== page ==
Industrial production rose 0.3% last month, and manufacturing production rose 0.2%. Capacity Utilization was steady at 78.1%. Manufacturing was up about 3.5% YOY, which is an inflation-adjusted number. If you add back 2.5% inflation, we are looking at 6% nominal growth, which is a very respectable number. Suffice it to say that whatever trade wars seem to be occurring have yet to show up in the numbers. Also, with capacity utilization stuck below 80%, we don’t have inflationary pressure from more marginal (and costly) production being used.

 

Mortgage applications fell 7% last week as purchases fell 6% and refis fell 9%. Seasonal adjustments are primarily responsible; unadjusted applications were more or less flat, which is kind of impressive given that rates rose about 16 basis points in the previous two weeks.

 

CFPB Chairman Mick Mulvaney told the MBA conference that regulation by enforcement is dead. Regulation by enforcement was a prime tactic of the Cordray regime, which was characterized by intentionally vague rules. Dodd-Frank inserted the term “abusive” into the vernacular, and while words like “fair” and “unfair” have been litigated over the past century such that we all have a pretty good legal idea of what they mean, “abusive” is still pretty much a blank canvas. The CFPB is working on a definition of what the term actually means.

 

“We know what ‘unfair’ is,” Mulvaney said. “We know what ‘deceptive is; I’m not sure we know how to define ‘abusive.’ This is an example of how we are looking at issues….”We are still Elizabeth Warren’s child, for better or worse. We’re not the FDIC; we’re not the SEC…I want the Bureau to get there, to where we are associated with other regulators and not controversial because of its partisan circumstances, which colors what half of Americans think of it.”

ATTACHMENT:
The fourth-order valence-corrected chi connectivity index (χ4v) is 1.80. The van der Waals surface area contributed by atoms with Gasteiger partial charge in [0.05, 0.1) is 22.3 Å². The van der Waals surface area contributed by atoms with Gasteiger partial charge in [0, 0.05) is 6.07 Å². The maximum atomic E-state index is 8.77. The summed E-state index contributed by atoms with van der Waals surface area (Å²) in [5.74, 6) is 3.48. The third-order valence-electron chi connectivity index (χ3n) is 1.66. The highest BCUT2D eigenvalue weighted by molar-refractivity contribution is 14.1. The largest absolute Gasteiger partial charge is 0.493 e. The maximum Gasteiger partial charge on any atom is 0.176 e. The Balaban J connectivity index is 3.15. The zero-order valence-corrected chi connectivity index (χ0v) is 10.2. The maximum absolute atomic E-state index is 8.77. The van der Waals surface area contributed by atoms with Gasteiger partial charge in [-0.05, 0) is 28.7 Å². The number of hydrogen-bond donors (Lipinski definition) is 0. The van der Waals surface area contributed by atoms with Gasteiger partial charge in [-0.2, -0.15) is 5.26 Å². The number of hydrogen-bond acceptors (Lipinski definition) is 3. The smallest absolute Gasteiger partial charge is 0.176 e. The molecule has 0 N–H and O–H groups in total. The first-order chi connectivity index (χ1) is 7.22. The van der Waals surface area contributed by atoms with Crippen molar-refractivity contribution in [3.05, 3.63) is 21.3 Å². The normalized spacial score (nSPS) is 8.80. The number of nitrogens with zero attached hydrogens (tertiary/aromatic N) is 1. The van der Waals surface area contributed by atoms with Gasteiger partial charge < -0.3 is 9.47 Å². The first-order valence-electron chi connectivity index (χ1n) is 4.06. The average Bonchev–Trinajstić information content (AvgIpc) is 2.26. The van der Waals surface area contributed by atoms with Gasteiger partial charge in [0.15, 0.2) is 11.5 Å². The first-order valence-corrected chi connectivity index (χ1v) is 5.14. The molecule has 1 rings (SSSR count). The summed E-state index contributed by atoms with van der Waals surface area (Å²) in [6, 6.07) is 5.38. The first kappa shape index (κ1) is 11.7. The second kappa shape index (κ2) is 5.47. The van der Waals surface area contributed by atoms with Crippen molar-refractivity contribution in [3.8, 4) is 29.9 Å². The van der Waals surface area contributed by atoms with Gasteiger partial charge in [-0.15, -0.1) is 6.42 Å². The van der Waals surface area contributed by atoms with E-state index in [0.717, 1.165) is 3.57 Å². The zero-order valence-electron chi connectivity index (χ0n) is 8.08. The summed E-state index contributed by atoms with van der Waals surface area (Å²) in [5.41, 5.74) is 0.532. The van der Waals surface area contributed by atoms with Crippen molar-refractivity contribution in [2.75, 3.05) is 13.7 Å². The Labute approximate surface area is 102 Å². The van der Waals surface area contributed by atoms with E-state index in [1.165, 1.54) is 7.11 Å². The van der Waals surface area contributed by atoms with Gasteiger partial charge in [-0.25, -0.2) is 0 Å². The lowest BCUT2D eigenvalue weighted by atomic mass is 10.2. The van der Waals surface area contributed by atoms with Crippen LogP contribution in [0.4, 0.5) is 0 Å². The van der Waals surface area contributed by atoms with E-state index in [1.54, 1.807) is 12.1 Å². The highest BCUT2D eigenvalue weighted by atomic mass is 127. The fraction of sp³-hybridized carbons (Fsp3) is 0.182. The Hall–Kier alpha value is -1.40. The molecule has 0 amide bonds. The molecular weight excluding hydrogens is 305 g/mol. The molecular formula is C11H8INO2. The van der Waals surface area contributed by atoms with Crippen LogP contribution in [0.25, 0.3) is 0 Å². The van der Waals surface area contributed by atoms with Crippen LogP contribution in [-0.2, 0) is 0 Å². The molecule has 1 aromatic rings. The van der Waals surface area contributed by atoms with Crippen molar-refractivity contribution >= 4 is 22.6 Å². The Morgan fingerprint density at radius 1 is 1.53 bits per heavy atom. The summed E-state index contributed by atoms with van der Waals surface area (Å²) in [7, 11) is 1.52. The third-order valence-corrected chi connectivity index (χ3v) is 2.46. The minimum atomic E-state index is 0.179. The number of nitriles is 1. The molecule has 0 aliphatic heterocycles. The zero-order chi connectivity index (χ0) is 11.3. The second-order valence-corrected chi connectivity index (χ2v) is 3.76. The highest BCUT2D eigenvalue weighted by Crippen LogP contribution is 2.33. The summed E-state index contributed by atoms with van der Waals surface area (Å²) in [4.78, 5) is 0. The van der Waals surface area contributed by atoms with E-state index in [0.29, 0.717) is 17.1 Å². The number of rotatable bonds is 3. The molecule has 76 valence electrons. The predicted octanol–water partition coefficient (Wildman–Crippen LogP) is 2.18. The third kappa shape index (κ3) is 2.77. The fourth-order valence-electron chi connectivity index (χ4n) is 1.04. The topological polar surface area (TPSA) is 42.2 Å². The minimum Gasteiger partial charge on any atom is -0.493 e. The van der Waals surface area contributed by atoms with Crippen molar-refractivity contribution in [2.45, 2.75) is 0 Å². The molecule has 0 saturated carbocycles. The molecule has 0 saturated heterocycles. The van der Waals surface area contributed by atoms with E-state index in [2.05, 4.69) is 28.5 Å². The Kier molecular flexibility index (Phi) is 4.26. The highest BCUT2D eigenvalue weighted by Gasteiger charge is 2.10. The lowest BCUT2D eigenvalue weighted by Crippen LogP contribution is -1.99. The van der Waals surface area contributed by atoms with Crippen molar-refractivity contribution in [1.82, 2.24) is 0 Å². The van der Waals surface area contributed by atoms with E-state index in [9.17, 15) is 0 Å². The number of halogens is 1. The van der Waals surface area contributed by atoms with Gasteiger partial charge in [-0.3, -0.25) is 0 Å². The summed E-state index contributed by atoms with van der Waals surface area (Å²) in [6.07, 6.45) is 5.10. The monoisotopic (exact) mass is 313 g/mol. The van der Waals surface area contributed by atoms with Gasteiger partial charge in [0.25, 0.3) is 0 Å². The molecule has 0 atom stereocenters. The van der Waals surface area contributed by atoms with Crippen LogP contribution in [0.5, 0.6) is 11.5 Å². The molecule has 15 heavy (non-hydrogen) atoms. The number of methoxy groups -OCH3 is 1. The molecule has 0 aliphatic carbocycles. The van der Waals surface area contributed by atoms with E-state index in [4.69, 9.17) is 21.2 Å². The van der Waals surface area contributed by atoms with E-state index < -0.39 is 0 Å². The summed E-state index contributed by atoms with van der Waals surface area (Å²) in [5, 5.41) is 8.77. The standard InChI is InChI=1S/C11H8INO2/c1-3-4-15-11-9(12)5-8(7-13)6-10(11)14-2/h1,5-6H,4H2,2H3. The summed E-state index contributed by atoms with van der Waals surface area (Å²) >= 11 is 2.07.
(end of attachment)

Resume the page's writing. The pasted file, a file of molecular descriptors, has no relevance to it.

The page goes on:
“Partisan” is a good description of how the agency was initially staffed. Here is one lawyer’s description of how things went. The agency ensured that only Democrats who were inherently hostile to the financial industry were hired to staff out the agency. Mulvaney may have different goals than Richard Cordray, but the rank-and-file of the agency do not.

 

Trulia noted that price reductions at the high end of the market accelerated in July and August. Over 17% of US listings had a price cut during August. Between tax reform, higher rates, and higher prices it was only a matter of time before we started seeing an impact at the higher price points. Don’t forget that in the aftermath of the crisis, luxury real estate was about the only sector that was working for homebuilders. While the West Coast has been able to absorb that inventory, the East Coast definitely has not. Indeed, tony NYC suburbs are swollen with $1 million + properties for sale, and some have gone as far as to ban “for sale” signs.

 

Trump continued to jawbone the Fed, calling it his “biggest threat.” FWIW, there isn’t a politician on the planet that actually likes tightening cycles, but most have the common sense not to say anything about.